Vacationing Without Your Spouse
By Alane Cunningham – Contemporary Retirement
While I like to think I am on the cutting edge of trends, the truth is, I often am not.
So, I was sort of surprised when I heard in a recent newscast that I was embarking on one of the latest ways to vacation for married, retired couples- separately.
In my case, it was only through the generosity and encouragement of my spouse that I was able to travel to my hometown and rent a house for two months this summer. In this economic climate, even people that have retired have often ended up going back to work and such was the case with my spouse. Just as we were making vacation plans, he was offered a job. And as we watch the value of our 401K’s plummet, we realized that his job offer was a good opportunity at this time.
I will say that there are many emotions that you confront when you do take separate, or in this case, one-sided vacations. The primary feeling for me was guilt. Why should I get to go have fun when leaving someone to not only start a new job, but also to take care of the house and yard? I am still not sure I know the answer to that question, but one recommendation I would make is to make sure your spouse is okay with the idea. No relationship is exactly 50/50, but sometimes by putting the other person first, there is a satisfaction achieved through the other’s enjoyment.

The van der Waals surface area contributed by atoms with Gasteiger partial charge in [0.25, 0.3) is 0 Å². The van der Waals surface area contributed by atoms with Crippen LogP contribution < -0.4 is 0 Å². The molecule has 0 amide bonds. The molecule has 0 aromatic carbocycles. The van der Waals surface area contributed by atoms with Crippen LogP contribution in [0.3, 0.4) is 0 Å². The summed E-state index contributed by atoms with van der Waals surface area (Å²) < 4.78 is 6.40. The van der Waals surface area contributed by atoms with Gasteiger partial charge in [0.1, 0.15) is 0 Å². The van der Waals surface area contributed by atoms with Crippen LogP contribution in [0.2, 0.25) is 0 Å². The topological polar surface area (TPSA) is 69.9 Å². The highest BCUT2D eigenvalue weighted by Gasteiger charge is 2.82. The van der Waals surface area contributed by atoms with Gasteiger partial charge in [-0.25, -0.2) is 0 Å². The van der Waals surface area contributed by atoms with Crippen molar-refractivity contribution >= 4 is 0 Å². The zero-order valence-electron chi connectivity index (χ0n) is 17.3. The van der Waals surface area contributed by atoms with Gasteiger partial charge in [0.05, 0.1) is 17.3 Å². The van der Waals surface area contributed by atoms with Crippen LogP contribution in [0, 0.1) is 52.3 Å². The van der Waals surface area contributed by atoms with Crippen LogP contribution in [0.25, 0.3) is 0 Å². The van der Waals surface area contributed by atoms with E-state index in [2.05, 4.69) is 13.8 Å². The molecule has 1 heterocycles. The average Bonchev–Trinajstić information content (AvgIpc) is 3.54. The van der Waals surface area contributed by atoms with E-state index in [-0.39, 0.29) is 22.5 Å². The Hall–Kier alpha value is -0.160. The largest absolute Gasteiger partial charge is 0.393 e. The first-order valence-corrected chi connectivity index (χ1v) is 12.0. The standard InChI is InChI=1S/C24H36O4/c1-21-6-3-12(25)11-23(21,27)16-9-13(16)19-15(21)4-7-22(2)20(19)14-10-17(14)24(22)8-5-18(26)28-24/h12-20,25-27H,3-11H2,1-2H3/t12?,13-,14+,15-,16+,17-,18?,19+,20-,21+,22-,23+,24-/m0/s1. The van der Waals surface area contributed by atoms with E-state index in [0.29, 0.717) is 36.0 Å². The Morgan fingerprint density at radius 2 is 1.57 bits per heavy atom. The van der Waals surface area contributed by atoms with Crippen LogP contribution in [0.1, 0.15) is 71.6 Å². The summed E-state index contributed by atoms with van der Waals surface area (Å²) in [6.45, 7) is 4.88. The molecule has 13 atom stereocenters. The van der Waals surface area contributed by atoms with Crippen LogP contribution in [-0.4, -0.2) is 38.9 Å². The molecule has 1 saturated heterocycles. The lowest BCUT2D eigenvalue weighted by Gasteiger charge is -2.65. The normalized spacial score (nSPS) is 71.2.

If your spouse is okay with the idea of a separate vacation, you must still decide how you feel about traveling alone. I am not a seasoned traveler, but I must say, I was impressed by how kind and patient people were. Sometimes when you listen to news stories, you forget that people will assist you if given the opportunity. In fact, our friends were so generous that I felt I had a small army supporting my travel plans!
Trust is also key. I had not lived alone in so long I was almost afraid to trust in myself and believe that I could do it. For those who do not trust their spouse, obviously money spent on a vacation might create even more stress on your relationship. But even those with a strong bond will find that people will question why you are traveling alone, or being without your spouse for so long. I found myself reassuring our friends that nothing was wrong, but there is definitely a red flag associated with traveling separately.
So, would I recommend it? Perhaps, but every situation is different. All I know is I came back home having a greater appreciation for the sacrifice my spouse made so I could have fun. I see my surroundings with a new fresh eye and I am happy to get reacquainted with friends. Not only that, but I came home with a renewed spirit and memories that I will have forever. Yes, this was a great vacation in almost every way possible, and I would do it again.
About Alane Cunningham
Alane is a graduate of Eastern Michigan University. She retired from the University of Michigan after 27 years. She currently lives in Florida in a small beachside community with her husband. She navigates retirement with human nature observations realizing everyone must find their own way to happiness through this passage of life.
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